The yellow banner hanging in the sanctuary of Emmanuel Baptist Church bid farewell to the Rev. Richard Wright and his wife, the first lady,
Shirley. Emmanuel Baptist Church pastor Richard Wright, 80, stands with his wife, Shirley Wright, 71, in the sanctuary of the church in Worcester. Rev. Wright is retiring after 37 years in the community. (T&G Staff/TOM RETTIG)
"God will take care of you," it reads.
But the sign may have been missing some of the message.
"All the Holy Spirit asks of us is that we see it, desire it and ask," Rev. Wright said. "If we asked it, he'd give it to us."
At the end of the year, Rev. Wright, 80, will step down as pastor of the Main South neighborhood church that he, Mrs. Wright and 36 parishioners founded in 1976.
"One thing I've tried to do here is teach by example," he said during an interview at the very table where he worked with community leaders to develop programs such as the Martin Luther King Jr. Business Empowerment Center.
His speech labored, and sprinkled with regret, Rev. Wright considered each word as he explained the reasoning for his retirement, which he said stemmed from a handful of "disagreements" or "debates" within the church over the Gospel.
"Maybe, I'm just too stuck where I am and that's why the disagreements occurred," he said. "I'm not saying people never disagreed with me ... I do my best to understand what it is that we were called to do. There's no debating on the Gospel.
"I felt maybe it was time to move on," he said.
Rev. Wright has offered to continue helping at the church until his replacement is chosen.
Once that occurs, he said he will likely only visit the church, to allow the new pastor to better transition into his role.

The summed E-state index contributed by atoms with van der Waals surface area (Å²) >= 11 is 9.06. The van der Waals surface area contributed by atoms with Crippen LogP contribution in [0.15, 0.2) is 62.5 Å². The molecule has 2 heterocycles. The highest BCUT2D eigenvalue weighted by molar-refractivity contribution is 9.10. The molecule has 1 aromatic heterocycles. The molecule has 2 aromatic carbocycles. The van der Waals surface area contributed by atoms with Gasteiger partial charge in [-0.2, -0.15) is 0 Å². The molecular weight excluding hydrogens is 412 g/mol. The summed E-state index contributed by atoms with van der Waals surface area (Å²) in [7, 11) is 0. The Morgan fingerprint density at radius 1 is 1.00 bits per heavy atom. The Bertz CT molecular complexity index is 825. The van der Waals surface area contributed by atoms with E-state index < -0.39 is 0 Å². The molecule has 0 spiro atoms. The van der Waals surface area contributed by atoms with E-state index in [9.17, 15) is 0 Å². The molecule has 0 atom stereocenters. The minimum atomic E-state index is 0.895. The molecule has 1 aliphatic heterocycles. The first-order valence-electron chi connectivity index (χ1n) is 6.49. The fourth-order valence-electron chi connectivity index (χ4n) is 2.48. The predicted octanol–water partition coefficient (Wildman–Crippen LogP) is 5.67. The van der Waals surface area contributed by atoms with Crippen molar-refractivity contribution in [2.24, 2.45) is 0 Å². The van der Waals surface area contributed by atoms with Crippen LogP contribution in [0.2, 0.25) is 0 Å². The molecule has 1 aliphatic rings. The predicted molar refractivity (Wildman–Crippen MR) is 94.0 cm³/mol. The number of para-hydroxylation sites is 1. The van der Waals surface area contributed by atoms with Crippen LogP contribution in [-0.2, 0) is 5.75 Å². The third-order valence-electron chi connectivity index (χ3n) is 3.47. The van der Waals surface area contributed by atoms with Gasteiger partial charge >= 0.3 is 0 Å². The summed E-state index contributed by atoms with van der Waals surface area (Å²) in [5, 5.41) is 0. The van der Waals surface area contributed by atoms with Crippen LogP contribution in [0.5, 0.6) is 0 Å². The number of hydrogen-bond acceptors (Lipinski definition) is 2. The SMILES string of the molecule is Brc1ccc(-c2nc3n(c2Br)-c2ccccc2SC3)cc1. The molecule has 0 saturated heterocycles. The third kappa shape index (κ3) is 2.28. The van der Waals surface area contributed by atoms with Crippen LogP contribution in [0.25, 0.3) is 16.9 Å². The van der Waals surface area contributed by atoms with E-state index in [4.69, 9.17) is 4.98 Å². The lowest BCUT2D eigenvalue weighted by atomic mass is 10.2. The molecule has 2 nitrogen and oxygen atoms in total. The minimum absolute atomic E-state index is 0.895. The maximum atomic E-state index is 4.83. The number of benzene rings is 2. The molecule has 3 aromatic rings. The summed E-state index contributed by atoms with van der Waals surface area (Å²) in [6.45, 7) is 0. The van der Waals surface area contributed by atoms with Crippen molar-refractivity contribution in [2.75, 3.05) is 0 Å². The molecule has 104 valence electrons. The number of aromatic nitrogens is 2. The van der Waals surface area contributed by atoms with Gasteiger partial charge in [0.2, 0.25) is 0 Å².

In retirement mode, he plans to take classes at Worcester State and study black history. And "with a blank mind I can get someone to teach me how to play music," he said, particularly the piano.
Born and raised in Alabama, Rev. Wright moved to Colorado after three years in the Army and got a job as an mechanic for a bus company. In his mid-30s, he went through an arduous and painful divorce and was prevented from seeing his two children, he said.
In an attempt to leave that life behind, he moved to New York City and got a job as a computer technician for a Watertown-based company. During his time in New York he got licensed to preach the Gospel. The following year, Rev. Wright was relocated to the business' Massachusetts headquarters and joined the Myrtle Baptist Church, where he met Shirley Cooper-Sanders, his future wife.
Still working as a computer technician, Rev. Wright was asked to preach one Sunday at John Street Baptist Church in Worcester while its pastor was on vacation.
Newly married and raising Mrs. Wright's two children as his own, Rev. Wright was asked to take over as pastor of the John Street church.
"It wasn't my intention to pastor a church," he said last week. After some back and forth, he became ordained and in 1973 moved into a home in Worcester with his family, earning a salary of $140 a week.
Rev. Wright said he had big plans for the church, which still operates out of a refurbished house and at the time had outgrown the building.
"I wanted to increase the ministry," he said. "I wanted to build it into something greater. ... if God could provide them with a house then he would give them a church."
After some looking around, the majority of parishioners decided they did not want to move to a new location.
"They voted me out because I wanted to come here," he said of the Emmanuel Baptist Church building at 717 Main St., which had been a Presbyterian church.
Source: The News Telegram | Alli Knothe